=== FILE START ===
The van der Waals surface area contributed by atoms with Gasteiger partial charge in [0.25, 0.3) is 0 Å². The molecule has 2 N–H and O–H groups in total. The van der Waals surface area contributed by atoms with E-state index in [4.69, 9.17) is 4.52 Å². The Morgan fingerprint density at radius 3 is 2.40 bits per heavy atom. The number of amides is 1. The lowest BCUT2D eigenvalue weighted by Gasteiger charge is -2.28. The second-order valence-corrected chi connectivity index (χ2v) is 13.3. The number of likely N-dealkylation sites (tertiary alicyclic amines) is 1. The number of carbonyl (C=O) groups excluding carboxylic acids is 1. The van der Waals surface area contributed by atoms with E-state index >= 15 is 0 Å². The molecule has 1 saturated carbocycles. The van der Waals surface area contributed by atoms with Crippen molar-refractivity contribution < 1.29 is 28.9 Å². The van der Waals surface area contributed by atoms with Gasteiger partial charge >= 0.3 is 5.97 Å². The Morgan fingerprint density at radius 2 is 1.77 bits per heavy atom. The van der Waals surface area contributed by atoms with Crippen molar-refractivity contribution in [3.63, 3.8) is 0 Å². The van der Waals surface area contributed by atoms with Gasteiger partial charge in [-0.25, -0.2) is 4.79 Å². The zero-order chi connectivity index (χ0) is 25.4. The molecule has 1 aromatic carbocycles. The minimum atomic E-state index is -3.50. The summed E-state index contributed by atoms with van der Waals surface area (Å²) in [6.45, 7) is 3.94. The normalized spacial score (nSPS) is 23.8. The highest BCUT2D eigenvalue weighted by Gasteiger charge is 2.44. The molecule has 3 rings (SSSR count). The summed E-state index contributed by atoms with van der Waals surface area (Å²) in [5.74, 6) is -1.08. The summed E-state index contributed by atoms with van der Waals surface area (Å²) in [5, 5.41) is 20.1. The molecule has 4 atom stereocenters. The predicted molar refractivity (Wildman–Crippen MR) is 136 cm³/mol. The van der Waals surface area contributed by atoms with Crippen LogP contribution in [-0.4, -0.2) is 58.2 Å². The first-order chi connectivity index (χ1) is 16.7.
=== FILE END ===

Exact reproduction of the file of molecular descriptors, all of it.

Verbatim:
The van der Waals surface area contributed by atoms with Gasteiger partial charge in [0.25, 0.3) is 0 Å². The molecule has 2 N–H and O–H groups in total. The van der Waals surface area contributed by atoms with E-state index in [4.69, 9.17) is 4.52 Å². The Morgan fingerprint density at radius 3 is 2.40 bits per heavy atom. The number of amides is 1. The lowest BCUT2D eigenvalue weighted by Gasteiger charge is -2.28. The second-order valence-corrected chi connectivity index (χ2v) is 13.3. The number of likely N-dealkylation sites (tertiary alicyclic amines) is 1. The number of carbonyl (C=O) groups excluding carboxylic acids is 1. The van der Waals surface area contributed by atoms with E-state index >= 15 is 0 Å². The molecule has 1 saturated carbocycles. The van der Waals surface area contributed by atoms with Crippen molar-refractivity contribution < 1.29 is 28.9 Å². The van der Waals surface area contributed by atoms with Gasteiger partial charge >= 0.3 is 5.97 Å². The Morgan fingerprint density at radius 2 is 1.77 bits per heavy atom. The van der Waals surface area contributed by atoms with Crippen molar-refractivity contribution in [3.63, 3.8) is 0 Å². The van der Waals surface area contributed by atoms with Gasteiger partial charge in [-0.25, -0.2) is 4.79 Å². The zero-order chi connectivity index (χ0) is 25.4. The molecule has 1 aromatic carbocycles. The minimum atomic E-state index is -3.50. The summed E-state index contributed by atoms with van der Waals surface area (Å²) in [6.45, 7) is 3.94. The normalized spacial score (nSPS) is 23.8. The highest BCUT2D eigenvalue weighted by Gasteiger charge is 2.44. The molecule has 3 rings (SSSR count). The summed E-state index contributed by atoms with van der Waals surface area (Å²) in [5.74, 6) is -1.08. The summed E-state index contributed by atoms with van der Waals surface area (Å²) in [5, 5.41) is 20.1. The molecule has 4 atom stereocenters. The predicted molar refractivity (Wildman–Crippen MR) is 136 cm³/mol. The van der Waals surface area contributed by atoms with Crippen LogP contribution in [-0.4, -0.2) is 58.2 Å². The first-order chi connectivity index (χ1) is 16.7.